• Ordering and New IBO Registration can be done on the spot via on-site computers. A few products are also available for purchase in limited quantities.
  • Education and Activities will begin soon.

Class action against Amway Canada thrown out

Well, “thrown out” is probably not a technically correct legal term, but the result is the same. Back in 2009 a pair of disgruntled IBOs, husband and wife Kerry Murphy and Cheryl Rhodes, of Cloverdale, British Columbia, filed a class action lawsuit against Amway Canada. This  of course made news with the anti-Amway brigade, but funnily enough some other news didn’t – way back in November of last year, the Court sided with Amway and said their complaint should go through Amway’s arbitration system.

I should clarify – not their complaint. In what has to be one of the least successful attempts at a class action ever, Murphy and Rhodes launched this lawsuit and promoted their class action through press releases and websites. The result? Well, in a class action, one of the tasks of the Judge is to determine if there is a sufficiently large group of people with the same grievance. In May 2011, his wife Cheryl Rhodes curiously withdrew from the class action. So we’re down to one, and in the judgement, the Judge had this to say –

the plaintiff has only provided evidence of one claim – his own for the amount of $15,000. …. Absent any convincing evidence of multiple claims or multiple defendants, the issue of the reasonableness of a partial stay is simply not triggered.

So it became his complaint. Just Kerry Murphy. No Cheryl Rhodes, and nobody else stood up to offer further claims. It gets even worse for Mr Murphy-

THIS COURT ORDERS that the defendant’s Motion to Stay and to Compel Arbitration is allowed. Costs shall be awarded to the defendant.

It seems to me highly likely that the defendants (Amway) costs for a case like this are going to far, far exceed the $15000 Murphy claimed he lost doing Amway during his four times as an IBO. I notice looking through the court records that  Robert FitzPatrick provided an affidavit in support of Murphy and Rhodes. I have little doubt that anti-MLM zealots like FitzPatrick encouraged this action.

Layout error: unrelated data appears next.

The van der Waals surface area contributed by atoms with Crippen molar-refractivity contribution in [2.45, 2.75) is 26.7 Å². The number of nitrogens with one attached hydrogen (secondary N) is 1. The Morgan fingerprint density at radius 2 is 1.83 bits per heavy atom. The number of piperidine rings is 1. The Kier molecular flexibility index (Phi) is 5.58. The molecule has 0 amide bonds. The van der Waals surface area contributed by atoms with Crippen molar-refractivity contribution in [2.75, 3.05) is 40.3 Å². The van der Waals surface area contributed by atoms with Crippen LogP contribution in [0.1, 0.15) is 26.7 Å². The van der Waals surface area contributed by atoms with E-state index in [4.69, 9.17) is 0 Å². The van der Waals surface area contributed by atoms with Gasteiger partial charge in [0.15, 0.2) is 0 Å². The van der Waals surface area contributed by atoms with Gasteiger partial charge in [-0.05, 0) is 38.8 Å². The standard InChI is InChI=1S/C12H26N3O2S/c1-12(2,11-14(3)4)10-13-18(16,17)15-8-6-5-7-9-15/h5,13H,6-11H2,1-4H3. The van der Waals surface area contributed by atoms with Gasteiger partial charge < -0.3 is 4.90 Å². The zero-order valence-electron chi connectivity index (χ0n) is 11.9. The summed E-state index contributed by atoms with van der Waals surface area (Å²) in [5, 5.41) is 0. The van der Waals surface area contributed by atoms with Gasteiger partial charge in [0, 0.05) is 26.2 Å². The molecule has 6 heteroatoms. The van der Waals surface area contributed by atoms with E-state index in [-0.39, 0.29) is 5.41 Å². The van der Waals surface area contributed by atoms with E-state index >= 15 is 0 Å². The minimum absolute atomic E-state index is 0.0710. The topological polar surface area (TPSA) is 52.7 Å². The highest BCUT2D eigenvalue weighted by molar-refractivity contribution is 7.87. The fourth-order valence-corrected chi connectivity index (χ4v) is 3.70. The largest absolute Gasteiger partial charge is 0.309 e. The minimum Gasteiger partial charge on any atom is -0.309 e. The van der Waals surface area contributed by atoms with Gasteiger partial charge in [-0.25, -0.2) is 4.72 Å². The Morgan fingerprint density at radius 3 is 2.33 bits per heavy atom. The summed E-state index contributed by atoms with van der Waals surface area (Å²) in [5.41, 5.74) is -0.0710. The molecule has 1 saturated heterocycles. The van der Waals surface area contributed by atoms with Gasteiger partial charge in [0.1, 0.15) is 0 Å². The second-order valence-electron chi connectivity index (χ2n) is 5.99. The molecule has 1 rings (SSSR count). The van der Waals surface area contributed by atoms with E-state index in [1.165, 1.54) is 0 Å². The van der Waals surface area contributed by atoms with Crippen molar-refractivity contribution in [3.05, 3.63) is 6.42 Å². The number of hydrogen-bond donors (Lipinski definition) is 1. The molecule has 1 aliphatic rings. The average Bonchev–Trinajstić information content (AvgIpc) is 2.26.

FitzPatrick and his ilk are causing real financial damage to people by leading them astray with their falsehoods and anti-mlm zealotry.

Murphy has appealed the case. I feel sorry for him.

Oh the confusion …. CSPI gets it (mostly) very wrong.

The Centre for Science in the Public Interest (CSPI) is a somewhat voracious “defender” of a healthy lifestyle. While I agree with many of their positions, I disagree with much of the way they go about it, with attacks on various foods and supplements that often go outside scientific support and verge on obsession. I think they need to remember that stressing too much about what you’re eating can be more damaging to the health than whatever it is you are actually eating!

Anyway, this week CSPI set it’s eyes on Amway and Nutrilite in a letter to Amway President Steve Van Andel and a widely circulated press release. At best their claims against Amway are confused. At worst they are outright deceptive. They are also incredibly ironic!

CSPI attacks Amway over Nutrilite twist tubes, mentioning in particular two products, Nutrilite Fruit & Vegetables 2GO twist tubes  and Strawberry Kiwi flavored Immunity Twist Tubes. CSPI’s letter and press release show a lack of due diligence on their part both with regards the products they attack and Amway itself, as well as, surprisingly, a lack of understanding of FDA regulations. I’ll start with their confusing, and misleading press release.

In the release they say –

“Fruits & Vegtables 2GO” has “the antioxidant equivalent of two of the 9–13 daily servings of fruits and vegetables your body needs,” according to Amway. But there’s far more to fruits and vegetables than just antioxidants, according to CSPI.

Oh the irony. CSPI is pretty much parroting Nutrilite’s greatest marketing differential back at Nutrilite to falsely criticise a Nutrilite product. Yes, CSPI, you are right. There is far more to fruits and vegetables than just antioxidants. It’s what Nutrilite has been saying for nearly 80 years. That’s why Fruits & vegetables 2GO has actual fruit and vegetables in it! A review of the ingredient label shows it includes “Acerola Cherry Concentrate … Pomegranate, Cranberry, Blueberry, Carrot, and Red Beet Juice Concentrates”. Real fruit and real vegetables, complete with all those phytochemicals CSPI correctly points out are important.